Since its inception in October 2013, the University of Michigan Energy Survey has asked U.S. consumers, in an open-ended format, about what they would do differently to get around if gasoline prices reached a level that they thought would be personally unaffordable. Understanding consumers’ responses can shed light on this important energy-related aspect of decision making.

Monday, August 17, 2015

"Mark Barteau, director of the University of Michigan Energy Institute, said the EPA Clean Power Plan could significantly boost renewable energy in Michigan. But he said the state should aim for even loftier goals.

Earlier this year, the Energy Institute issued a report that outlined opportunities for significantly increasing electricity production from wind and solar sources, Barteau said.

Friday, August 07, 2015

This week's Energy in the news focuses on the Clean Power Plan's debut and the first GOP candidate debate. 

Energy coverage and the GOP debate

On energy, Republican candidates sound a lot like Obama (Slate)

Energy policy finds little room in early debate (Washington Examiner)


Friday, July 24, 2015

States wavering on standards for renewable energy


Michigan utilities met the state's standard this year, generating 10 percent of their electricity from renewable sources. Now, to reduce carbon emissions, some people in the state want to see the bar raised to 20 percent or higher, but paying for it remains controversial.

“What we found is that doubling our RPS would add about $1.70 per month for a typical consumer,” says Jeremiah Johnson, a professor at the School of Natural Resources at the University of Michigan.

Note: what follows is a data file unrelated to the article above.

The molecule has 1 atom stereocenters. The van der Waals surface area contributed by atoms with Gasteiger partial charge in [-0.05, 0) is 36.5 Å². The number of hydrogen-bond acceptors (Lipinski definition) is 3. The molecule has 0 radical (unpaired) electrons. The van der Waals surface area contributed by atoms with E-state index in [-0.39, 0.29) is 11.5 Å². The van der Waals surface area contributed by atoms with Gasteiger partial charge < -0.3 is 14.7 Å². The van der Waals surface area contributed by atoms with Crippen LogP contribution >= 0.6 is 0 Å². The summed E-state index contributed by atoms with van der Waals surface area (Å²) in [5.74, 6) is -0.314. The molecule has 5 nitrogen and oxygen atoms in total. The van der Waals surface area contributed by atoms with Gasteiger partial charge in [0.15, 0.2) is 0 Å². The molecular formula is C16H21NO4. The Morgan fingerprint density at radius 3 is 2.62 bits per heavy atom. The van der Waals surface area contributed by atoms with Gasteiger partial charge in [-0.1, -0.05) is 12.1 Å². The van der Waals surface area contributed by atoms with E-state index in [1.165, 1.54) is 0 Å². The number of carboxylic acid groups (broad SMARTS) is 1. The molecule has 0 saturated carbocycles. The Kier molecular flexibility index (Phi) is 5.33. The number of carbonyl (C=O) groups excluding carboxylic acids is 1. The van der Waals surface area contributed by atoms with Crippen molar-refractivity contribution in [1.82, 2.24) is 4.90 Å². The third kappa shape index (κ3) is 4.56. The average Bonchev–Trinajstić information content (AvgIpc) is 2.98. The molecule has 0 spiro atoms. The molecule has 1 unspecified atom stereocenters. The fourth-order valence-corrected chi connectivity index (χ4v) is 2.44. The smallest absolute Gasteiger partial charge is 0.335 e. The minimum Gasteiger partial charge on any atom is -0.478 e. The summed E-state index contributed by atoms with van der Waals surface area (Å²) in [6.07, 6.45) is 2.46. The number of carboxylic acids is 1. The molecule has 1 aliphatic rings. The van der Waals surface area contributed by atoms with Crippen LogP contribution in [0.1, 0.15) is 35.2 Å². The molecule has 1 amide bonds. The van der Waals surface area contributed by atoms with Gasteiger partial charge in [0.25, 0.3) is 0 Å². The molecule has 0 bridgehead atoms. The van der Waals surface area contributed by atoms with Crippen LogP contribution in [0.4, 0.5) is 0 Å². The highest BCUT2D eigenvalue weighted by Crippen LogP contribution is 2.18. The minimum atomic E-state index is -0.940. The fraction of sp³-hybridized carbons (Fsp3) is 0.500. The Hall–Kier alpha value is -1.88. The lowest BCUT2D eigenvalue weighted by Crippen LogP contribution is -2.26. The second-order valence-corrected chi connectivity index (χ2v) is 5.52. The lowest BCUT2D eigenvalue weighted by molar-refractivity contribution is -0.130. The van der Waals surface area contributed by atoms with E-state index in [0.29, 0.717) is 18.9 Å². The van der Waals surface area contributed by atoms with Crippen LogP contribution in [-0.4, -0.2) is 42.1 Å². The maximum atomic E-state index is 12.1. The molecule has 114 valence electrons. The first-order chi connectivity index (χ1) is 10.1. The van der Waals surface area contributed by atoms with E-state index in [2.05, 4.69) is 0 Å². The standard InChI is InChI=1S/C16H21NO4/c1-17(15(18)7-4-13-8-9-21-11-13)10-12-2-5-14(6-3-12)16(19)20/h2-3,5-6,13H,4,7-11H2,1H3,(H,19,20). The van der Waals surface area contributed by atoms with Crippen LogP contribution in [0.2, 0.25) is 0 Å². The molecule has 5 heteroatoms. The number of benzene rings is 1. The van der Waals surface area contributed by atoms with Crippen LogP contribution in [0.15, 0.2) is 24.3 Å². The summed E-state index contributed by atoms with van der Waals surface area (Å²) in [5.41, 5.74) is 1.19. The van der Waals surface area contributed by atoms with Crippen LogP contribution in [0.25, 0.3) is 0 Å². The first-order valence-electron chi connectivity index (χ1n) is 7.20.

Friday, July 17, 2015

UM set to open driverless-car test site Mcity on Monday

Crain’s Detroit

The University of Michigan will officially open its new testing site for connected and driverless cars on Monday. The 32-acre testing grounds, called Mcity, are designed to simulate urban and suburban roads with a network of controlled intersections, traffic signals, streetlights, sidewalks, construction obstacles and more, the university said in a release. The $6.5 million test track is operated by UM’s Mobility Transformation Center.

Tuesday, July 07, 2015

From the Detroit News: 

Voters are long familiar with Michigan’s big issues each election — jobs, education, infrastructure and taxes are perennial defining platforms for Michigan candidates. Energy is poised to join that short list, with issues surrounding energy choice, oil and gas development, renewables, and environmental stewardship top-of-mind for a growing percentage of legislators, corporate interests and voters. And with energy issues come “front groups” paid for by energy companies.

Friday, June 19, 2015

Beware Casting Pope Francis as a Caped Climate Crusader

New York Times

All eyes are on the Vatican after an Italian news magazine leaked what is very likely the final text (the Italian translation) of Pope Francis’s forthcoming encyclical letter on humanity’s obligations to protect the environment, avoid dangerous climate change and overcome poverty and inequity.